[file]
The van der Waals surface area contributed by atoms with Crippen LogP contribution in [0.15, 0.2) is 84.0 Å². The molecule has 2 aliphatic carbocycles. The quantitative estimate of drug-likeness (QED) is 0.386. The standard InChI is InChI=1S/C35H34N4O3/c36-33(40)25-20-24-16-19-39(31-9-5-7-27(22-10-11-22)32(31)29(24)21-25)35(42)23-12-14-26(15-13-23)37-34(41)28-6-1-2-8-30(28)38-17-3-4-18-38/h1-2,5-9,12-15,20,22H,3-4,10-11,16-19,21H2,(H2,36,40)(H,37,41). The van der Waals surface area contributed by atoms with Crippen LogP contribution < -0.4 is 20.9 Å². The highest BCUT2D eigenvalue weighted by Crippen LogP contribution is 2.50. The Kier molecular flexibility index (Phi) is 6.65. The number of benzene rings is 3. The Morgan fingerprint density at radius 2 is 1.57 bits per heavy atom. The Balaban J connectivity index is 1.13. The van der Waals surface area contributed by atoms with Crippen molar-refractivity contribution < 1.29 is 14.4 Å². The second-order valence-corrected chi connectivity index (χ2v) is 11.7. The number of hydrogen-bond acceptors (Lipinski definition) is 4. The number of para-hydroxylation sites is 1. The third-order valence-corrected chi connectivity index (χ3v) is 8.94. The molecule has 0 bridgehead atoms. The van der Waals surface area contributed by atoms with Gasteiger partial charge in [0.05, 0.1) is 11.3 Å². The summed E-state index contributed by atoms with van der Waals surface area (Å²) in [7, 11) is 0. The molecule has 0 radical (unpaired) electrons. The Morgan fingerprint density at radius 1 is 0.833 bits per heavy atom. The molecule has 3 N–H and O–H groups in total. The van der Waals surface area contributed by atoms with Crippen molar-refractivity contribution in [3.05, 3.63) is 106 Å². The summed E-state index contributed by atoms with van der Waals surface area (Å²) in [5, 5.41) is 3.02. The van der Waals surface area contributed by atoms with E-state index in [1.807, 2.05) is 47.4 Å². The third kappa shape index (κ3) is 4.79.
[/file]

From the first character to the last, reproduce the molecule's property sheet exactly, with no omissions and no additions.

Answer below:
The van der Waals surface area contributed by atoms with Crippen LogP contribution in [0.15, 0.2) is 84.0 Å². The molecule has 2 aliphatic carbocycles. The quantitative estimate of drug-likeness (QED) is 0.386. The standard InChI is InChI=1S/C35H34N4O3/c36-33(40)25-20-24-16-19-39(31-9-5-7-27(22-10-11-22)32(31)29(24)21-25)35(42)23-12-14-26(15-13-23)37-34(41)28-6-1-2-8-30(28)38-17-3-4-18-38/h1-2,5-9,12-15,20,22H,3-4,10-11,16-19,21H2,(H2,36,40)(H,37,41). The van der Waals surface area contributed by atoms with Crippen LogP contribution < -0.4 is 20.9 Å². The highest BCUT2D eigenvalue weighted by Crippen LogP contribution is 2.50. The Kier molecular flexibility index (Phi) is 6.65. The number of benzene rings is 3. The Morgan fingerprint density at radius 2 is 1.57 bits per heavy atom. The Balaban J connectivity index is 1.13. The van der Waals surface area contributed by atoms with Crippen molar-refractivity contribution < 1.29 is 14.4 Å². The second-order valence-corrected chi connectivity index (χ2v) is 11.7. The number of hydrogen-bond acceptors (Lipinski definition) is 4. The number of para-hydroxylation sites is 1. The third-order valence-corrected chi connectivity index (χ3v) is 8.94. The molecule has 0 bridgehead atoms. The van der Waals surface area contributed by atoms with Gasteiger partial charge in [0.05, 0.1) is 11.3 Å². The summed E-state index contributed by atoms with van der Waals surface area (Å²) in [7, 11) is 0. The molecule has 0 radical (unpaired) electrons. The Morgan fingerprint density at radius 1 is 0.833 bits per heavy atom. The molecule has 3 N–H and O–H groups in total. The van der Waals surface area contributed by atoms with Crippen molar-refractivity contribution in [3.05, 3.63) is 106 Å². The summed E-state index contributed by atoms with van der Waals surface area (Å²) in [5, 5.41) is 3.02. The van der Waals surface area contributed by atoms with E-state index in [1.807, 2.05) is 47.4 Å². The third kappa shape index (κ3) is 4.79.